A virtual meeting on Tuesday between the Prime Minister and China President Xi Jinping set the stage for Trinidad and Tobago to receive covid19 vaccines from China, amid uncertainties over other sources of vaccines.
A statement by the Office of the Prime Minister (OPM) said Dr Rowley received a call from Xi via teleconference at the Diplomatic Centre in St Ann's. The office said their discussions centred on several matters of mutual interest.
Also at the meeting were Foreign and Caricom Affairs Minister Dr Amery Browne, Minister of National Security and Minister in the Office of the Prime Minister Stuart Young, Minister of Health Terrence Deyalsingh and Permanent Secretary to the Prime Minister Maurice Suite.
Browne, in a text message to Newsday, said: "The meeting with President Xi was very productive."
He said the meeting included specific dialogue on covid19 and both nations' efforts to control the infection and keep their respective populations safe.
"President Xi thanked the Government of Trinidad and Tobago for our provision of a consignment of PPE (personal protective equipment) to China early in the year 2020, and took the opportunity to indicate that China would respectfully assist our national efforts to access approved covid19 vaccines in the near future.”
Browne said Rowley reaffirmed the critical importance of equitable access to approved vaccines for TT, the region, and the world and noted that the Sinopharm vaccine is currently being considered for approval by the World Health Organization (WHO).
The ambassador of China has been an excellent and proactive partner helping TT to organise the meeting, Browne added.
He said the talks were enhanced by TT's strong history of good relations with China, and by the friendship of Xi and Rowley over the years.
Deyalsingh opted not to comment, advising Newsday to seek details from the OPM.
A Chinese Embassy official promised to seek replies to queries about Xi's enthusiasm to help TT.
Chief Medical Officer (CMO) Dr Roshan Parasram told Newsday TT has signed bilateral agreements with non-disclosure clauses, but also said it was public knowledge that the Sinopharm and Sinovac vaccines were now candidates before the WHO for emergency use authorisation (EUA) status.
"They haven't got it as yet, but we hope in the near future they shall," Parasram said.
"Countries have been purchasing vaccines outside of the emergency use authorisation – even countries like the US and UK. They have gone through their own regulatory process."
Parasram said some countries including the US and UK have purchased these vaccines outside of those being approved for EUA status, but TT's policy will continue, that is, to only use vaccines approved by the WHO. He said a whole-of-government approach is used to source vaccines, involving several ministries.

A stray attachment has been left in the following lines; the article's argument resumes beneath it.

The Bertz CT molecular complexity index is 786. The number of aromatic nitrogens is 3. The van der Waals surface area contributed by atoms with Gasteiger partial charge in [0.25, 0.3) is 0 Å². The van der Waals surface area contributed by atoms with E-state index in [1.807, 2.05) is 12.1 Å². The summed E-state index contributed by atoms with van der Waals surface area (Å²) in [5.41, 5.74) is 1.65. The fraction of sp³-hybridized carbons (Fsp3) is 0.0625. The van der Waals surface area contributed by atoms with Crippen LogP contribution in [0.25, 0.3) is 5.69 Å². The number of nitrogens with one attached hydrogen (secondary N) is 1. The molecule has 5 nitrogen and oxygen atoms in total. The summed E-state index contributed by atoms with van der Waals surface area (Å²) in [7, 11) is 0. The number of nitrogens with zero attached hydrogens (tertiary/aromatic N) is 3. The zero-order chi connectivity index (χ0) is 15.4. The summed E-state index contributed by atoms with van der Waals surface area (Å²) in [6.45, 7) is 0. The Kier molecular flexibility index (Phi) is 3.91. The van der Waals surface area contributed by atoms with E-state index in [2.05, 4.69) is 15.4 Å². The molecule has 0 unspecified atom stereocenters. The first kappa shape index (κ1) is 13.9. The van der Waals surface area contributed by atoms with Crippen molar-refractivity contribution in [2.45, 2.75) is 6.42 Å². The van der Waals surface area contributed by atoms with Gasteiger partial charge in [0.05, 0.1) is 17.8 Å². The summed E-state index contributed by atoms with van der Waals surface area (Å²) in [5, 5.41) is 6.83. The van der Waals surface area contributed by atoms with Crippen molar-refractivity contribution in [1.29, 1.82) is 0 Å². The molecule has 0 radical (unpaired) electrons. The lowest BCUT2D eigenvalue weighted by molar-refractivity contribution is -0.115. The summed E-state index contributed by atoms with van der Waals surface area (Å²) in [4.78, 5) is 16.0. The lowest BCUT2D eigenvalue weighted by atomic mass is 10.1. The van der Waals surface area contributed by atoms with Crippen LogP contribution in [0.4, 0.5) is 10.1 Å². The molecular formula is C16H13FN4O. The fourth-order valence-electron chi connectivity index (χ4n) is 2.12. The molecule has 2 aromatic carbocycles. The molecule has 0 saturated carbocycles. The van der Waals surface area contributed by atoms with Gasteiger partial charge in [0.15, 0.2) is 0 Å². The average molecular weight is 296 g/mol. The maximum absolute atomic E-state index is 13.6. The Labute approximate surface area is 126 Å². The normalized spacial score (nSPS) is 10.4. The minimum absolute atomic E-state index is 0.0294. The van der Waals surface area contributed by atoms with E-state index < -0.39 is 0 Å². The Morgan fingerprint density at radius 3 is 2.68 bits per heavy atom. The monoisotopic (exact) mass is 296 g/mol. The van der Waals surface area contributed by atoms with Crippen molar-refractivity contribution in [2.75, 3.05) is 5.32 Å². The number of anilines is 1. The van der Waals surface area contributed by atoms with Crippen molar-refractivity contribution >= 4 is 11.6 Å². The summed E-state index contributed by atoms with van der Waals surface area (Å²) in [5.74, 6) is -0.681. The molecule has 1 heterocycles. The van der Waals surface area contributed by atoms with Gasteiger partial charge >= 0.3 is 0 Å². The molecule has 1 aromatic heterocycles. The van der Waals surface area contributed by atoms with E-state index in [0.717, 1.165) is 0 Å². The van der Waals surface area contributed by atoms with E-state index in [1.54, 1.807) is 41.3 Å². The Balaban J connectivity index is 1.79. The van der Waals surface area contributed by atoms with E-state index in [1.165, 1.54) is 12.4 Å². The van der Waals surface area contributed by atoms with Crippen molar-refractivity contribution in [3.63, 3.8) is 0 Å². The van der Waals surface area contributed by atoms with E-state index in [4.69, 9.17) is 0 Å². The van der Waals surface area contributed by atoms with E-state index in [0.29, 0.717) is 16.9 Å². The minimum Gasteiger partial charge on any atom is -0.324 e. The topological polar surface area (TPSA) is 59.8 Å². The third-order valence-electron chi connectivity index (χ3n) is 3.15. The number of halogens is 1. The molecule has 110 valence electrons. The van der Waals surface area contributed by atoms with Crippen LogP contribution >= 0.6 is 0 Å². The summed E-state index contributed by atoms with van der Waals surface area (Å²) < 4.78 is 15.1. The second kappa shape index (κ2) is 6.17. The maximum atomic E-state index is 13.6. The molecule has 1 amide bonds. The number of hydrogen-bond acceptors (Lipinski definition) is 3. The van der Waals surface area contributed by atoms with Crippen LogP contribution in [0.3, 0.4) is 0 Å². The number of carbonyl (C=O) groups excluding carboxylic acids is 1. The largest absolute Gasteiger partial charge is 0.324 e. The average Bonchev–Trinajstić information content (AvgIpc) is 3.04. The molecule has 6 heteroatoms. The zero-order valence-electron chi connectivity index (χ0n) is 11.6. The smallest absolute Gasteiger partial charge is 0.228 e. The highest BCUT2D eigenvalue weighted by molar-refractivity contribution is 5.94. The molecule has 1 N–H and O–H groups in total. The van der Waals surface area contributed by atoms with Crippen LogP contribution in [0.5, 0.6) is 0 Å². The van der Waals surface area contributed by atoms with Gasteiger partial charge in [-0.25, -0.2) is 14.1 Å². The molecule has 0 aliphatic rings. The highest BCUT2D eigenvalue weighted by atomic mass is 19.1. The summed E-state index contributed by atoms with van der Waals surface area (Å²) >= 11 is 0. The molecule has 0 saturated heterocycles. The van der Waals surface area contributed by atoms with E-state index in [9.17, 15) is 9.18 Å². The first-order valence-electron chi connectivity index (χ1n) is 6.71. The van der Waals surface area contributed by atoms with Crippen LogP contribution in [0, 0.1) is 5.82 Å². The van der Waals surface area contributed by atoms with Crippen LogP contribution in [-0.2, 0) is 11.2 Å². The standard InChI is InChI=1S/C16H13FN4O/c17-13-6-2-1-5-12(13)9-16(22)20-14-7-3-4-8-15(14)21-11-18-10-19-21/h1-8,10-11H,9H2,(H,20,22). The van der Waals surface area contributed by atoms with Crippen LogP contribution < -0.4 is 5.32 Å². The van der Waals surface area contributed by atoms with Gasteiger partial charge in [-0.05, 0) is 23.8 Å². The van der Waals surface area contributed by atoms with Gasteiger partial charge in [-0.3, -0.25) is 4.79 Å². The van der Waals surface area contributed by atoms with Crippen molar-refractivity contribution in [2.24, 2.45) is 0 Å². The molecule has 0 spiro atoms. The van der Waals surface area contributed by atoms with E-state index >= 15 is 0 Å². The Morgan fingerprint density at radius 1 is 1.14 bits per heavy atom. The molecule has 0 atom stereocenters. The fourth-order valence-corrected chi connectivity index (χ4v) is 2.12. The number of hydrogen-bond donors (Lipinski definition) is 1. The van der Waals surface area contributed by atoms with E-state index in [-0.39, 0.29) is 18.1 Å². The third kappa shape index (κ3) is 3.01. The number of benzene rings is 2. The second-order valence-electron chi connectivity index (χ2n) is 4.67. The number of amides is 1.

"Traditionally the CMO is responsible, chairs the Drug Advisory Committee which is responsible for making a recommendation to the (health) minister for actual registration of new vaccines into the country. My main other role is to chair the national technical advisory group for vaccines." He said this group decides which population groups to vaccinate.
Parasram said the CMO's role as the health ministry's main technical officer is to look at the technical details presented by any vaccine manufacturer and then make a recommendation.
Elsewhere, Reuters has reported Sinopharm's unit in Wuhan presented a 72 per cent efficacy rate in phase III (large scale) clinical trials. German news agency DW reported a 79 per cent efficacy but rising to 86 per cent in the United Arab Emirates, but with a patient in Peru suffering arm paralysis after getting the jab.
The Sinopharm website carries an interview in January with company chairman Liu Jingzhen who said ten million doses were administered across China. Sinopharm produced 100 million doses last year, and aimed for a billion doses this year, the interview added.
The Sinovac vaccine’s efficacy ranged from 91 per cent in Indonesia, 65 per cent in Turkey, and 50-78 per cent in Brazil. Other efficacies were: AstraZeneca (62-90 per cent), Moderna (95 per cent), Pfizer (95 per cent) and Sputnick (92 per cent.)
On July 24 last year, China offered Latin America and the Caribbean a US$1 billion loan facility to buy vaccines.
Sinopharm vaccines are used in China, Bahrain, United Arab Emirates, Egypt, Jordan, Iraq, Pakistan, Serbia and Peru, and Sinova vaccines in China, Bolivia, Turkey, Indonesia, Brazil and Chile.